• Require employees and customers to maintain 6 feet of separation at all times.
    • Prominently display hand sanitizer (with at least 60 percent alcohol) for customers and employees.
    • Limit the number of people in your business at one time, and consider “appointment only” days/times to ensure social distancing and provided an enhanced customer experience.
    • Implement new methods for reducing contact with customers (e.g., online orders, contactless pay, virtual appointments).
    • Comply with all state or local orders, and any guidance from OSHA, related to Personal Protective Equipment or “PPE.”
    • Even if not required, consider providing all employees and/or customers with face masks and/or disposable gloves for handing merchandise.
  • Monitoring Employees for Symptoms and Handling Cases of COVID-19.
    • At the beginning of each shift, ask about symptoms and take employee’s temperatures. Taking an employee’s temperature is legally permissible during the COVID-19 pandemic.
      • Notify employees in advance of the temperature check.
      • Make sure employees have clocked in before checking their temperatures.
      • Use contactless thermometers.
      • Keep results confidential.
    • In the alternative, conduct a wellness assessment where the employee affirms temperature was measured at home and he/she is not suffering from any COVID-19 symptoms.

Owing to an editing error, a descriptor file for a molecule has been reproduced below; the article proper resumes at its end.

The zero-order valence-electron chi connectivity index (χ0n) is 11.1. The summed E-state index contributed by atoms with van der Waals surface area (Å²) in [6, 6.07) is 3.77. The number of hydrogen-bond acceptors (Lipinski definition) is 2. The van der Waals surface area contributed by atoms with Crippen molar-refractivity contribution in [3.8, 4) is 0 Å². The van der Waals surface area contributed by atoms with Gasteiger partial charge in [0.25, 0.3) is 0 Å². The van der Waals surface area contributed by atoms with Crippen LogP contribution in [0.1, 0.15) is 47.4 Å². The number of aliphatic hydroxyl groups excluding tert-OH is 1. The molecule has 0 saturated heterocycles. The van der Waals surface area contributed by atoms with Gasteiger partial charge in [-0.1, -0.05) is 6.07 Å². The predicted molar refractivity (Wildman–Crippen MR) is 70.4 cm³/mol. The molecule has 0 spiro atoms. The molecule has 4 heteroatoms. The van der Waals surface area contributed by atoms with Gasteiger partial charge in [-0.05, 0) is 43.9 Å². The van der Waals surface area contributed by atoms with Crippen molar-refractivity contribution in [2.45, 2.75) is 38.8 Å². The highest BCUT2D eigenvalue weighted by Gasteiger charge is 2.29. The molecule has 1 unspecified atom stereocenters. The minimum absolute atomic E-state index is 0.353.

• Establish protocol for how to handle employees who exhibit symptoms in compliance with CDC guidelines. The CDC’s Interim Guidance for Businesses and Employers to Plan and Respond to COVID-19 is here.
    • Likewise, implement procedure and follow CDC guidance for suspected or confirmed cases of COVID-19. Consult the CDC Interim Guidance and the CDC’s guidance on how to discontinue home isolation, which can be found here.   
    • If an employee has COVID-19 or suspects having COVID-19, keep this information confidential.
    • Require an employee returning to work after a COVID-19 diagnosis to provide a doctor’s note certifying fitness to return to work.
  • Minimize Risk of Litigation.
    • Be aware of your legal obligations to provide employees with sick leave or family leave related to COVID-19.
    • Strictly enforce discrimination and harassment policies.
    • Keep all employee medical information confidential.
    • Ensure employees are accurately recording their time and are being paid for all hours worked.
    • Ensure employees are reimbursed for all expenses as required by law.
    • Timely investigate and address all employee complaints.

*Tom McCormick is a partner at the law firm of Vorys, Sater, Seymour and Pease LLP.  Tom represents numerous retail stores, including those in the jewelry industry, in employment matters across the county.  He is licensed in both Ohio and California.  This guidance is not intended to be legal advice.  If you have any questions about reopening that are specific to your business, please contact Tom at [email protected] or your regular employment counsel.